July 08, 2007

NYC's New Law Enforcement Dream: Cameras as Fetish, and Fear for Profit

Greetings. As I noted recently, it's not Google "Street View" photos we have to worry about.

Indeed, this New York Times article discusses New York City law enforcement's dream of a "Lower Manhattan Security Initiative" that would have given Stalin and his ilk a power boost comparable to that of today's popular little diamond-shaped blue pill.

Cameras everywhere. Automatic roadblocks. License plates and movements on record -- for how long? Who has access? Hey, who cares? Go around the block three times looking for a parking place? BUZZZ! Sound the alarm. Face recognition software false positives as usual? BUZZZ! Send out the riot squad. Leave your lunch on the park bench? BUZZZ! Evacuate! Evacuate! Fear Pays.

Security cameras are more powerful all the time. See that nice looking girl in the very, very short, tight dress? Zoom in. Farther. Farther! Don't laugh, this sort of abuse of law enforcement cameras has already been documented.

Divorce lawyers showing up with court orders for camera and tracking data -- to find out if Joe Blow has been naughty again? Sure, hand the data over -- if we've got the data, courts can order it used for whatever they damned well please. Data Expiration? We don't need no stinking data expiration! Disk drives are cheap! Retain is the name of the game.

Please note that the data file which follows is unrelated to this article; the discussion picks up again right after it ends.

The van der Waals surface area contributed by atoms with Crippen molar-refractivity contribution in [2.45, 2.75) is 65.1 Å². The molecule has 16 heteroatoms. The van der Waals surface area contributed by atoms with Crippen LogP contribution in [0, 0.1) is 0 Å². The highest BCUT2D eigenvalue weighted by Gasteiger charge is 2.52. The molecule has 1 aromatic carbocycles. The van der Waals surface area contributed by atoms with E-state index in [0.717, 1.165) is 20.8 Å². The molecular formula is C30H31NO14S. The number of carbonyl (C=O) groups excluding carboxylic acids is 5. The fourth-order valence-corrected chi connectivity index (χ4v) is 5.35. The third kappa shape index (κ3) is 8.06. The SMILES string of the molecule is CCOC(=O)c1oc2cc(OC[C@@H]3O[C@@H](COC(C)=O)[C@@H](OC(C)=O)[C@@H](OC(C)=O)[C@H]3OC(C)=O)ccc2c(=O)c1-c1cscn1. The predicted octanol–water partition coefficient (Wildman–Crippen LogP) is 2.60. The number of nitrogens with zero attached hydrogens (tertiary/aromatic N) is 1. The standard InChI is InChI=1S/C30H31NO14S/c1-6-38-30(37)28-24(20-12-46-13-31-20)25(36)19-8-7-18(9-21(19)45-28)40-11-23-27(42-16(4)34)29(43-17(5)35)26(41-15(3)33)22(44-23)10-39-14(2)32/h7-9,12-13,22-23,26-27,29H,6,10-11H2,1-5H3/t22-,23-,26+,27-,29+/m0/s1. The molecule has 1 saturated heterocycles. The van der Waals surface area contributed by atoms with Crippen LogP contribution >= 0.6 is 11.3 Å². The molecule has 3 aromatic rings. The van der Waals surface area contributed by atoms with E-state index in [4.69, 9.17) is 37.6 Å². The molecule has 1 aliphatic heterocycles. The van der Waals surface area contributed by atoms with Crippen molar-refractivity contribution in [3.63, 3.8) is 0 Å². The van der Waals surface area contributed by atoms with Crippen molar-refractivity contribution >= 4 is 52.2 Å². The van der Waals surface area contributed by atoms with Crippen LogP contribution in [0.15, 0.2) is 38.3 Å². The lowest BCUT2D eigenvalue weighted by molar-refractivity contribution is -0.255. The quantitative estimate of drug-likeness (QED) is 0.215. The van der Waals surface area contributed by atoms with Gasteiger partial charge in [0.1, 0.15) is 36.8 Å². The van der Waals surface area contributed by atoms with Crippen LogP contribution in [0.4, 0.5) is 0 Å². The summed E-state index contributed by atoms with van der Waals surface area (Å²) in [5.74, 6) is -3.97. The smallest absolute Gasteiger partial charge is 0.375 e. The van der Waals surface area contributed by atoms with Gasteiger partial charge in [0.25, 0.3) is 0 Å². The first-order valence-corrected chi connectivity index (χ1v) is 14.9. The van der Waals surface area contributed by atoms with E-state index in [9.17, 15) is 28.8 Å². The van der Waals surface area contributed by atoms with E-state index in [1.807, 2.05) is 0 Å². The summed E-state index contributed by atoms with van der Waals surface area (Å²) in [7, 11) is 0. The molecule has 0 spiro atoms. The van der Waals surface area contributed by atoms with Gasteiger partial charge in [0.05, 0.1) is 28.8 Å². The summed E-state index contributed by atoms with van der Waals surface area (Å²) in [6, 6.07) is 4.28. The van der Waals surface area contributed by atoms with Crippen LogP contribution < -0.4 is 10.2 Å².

And remember kiddies (here it comes, let's all say it together!): "You have no expectation of privacy once you walk out your front door!" (Many law enforcement spokesmen apparently have the "No expectation of privacy in public places" talking point tattooed on their forearms for easy reference.) Of course, that means that the government can track everywhere you go, everyone you meet, everyone you visit, every place you shop. Naturally, if they had creepy little guys in raincoats following you around individually, people might get upset. But the cameras aren't as disheveled and much more acceptable in polite society. If you don't like them? Tough.

And hey, just because these systems have proven essentially worthless in stopping terrorist attacks before they happen, that doesn't mean that we should penalize the manufacturers of these devices and their fat contracts. Something has to keep the economy grinding along and the Economics of Fear is about as good as it gets.

So sign up now for the New York City Security Ring of Steel. Get in on the ground floor and you too can make big bucks by leveraging the War on Terror for fun and profit.

This is, my friends, how it begins. Even if they never set off another bomb and never kill another person, the terrorists have -- it seems more likely every day -- already won.

Bend over, and smile for those cameras. Be seeing you.


Posted by Lauren at July 8, 2007 08:00 PM | Permalink
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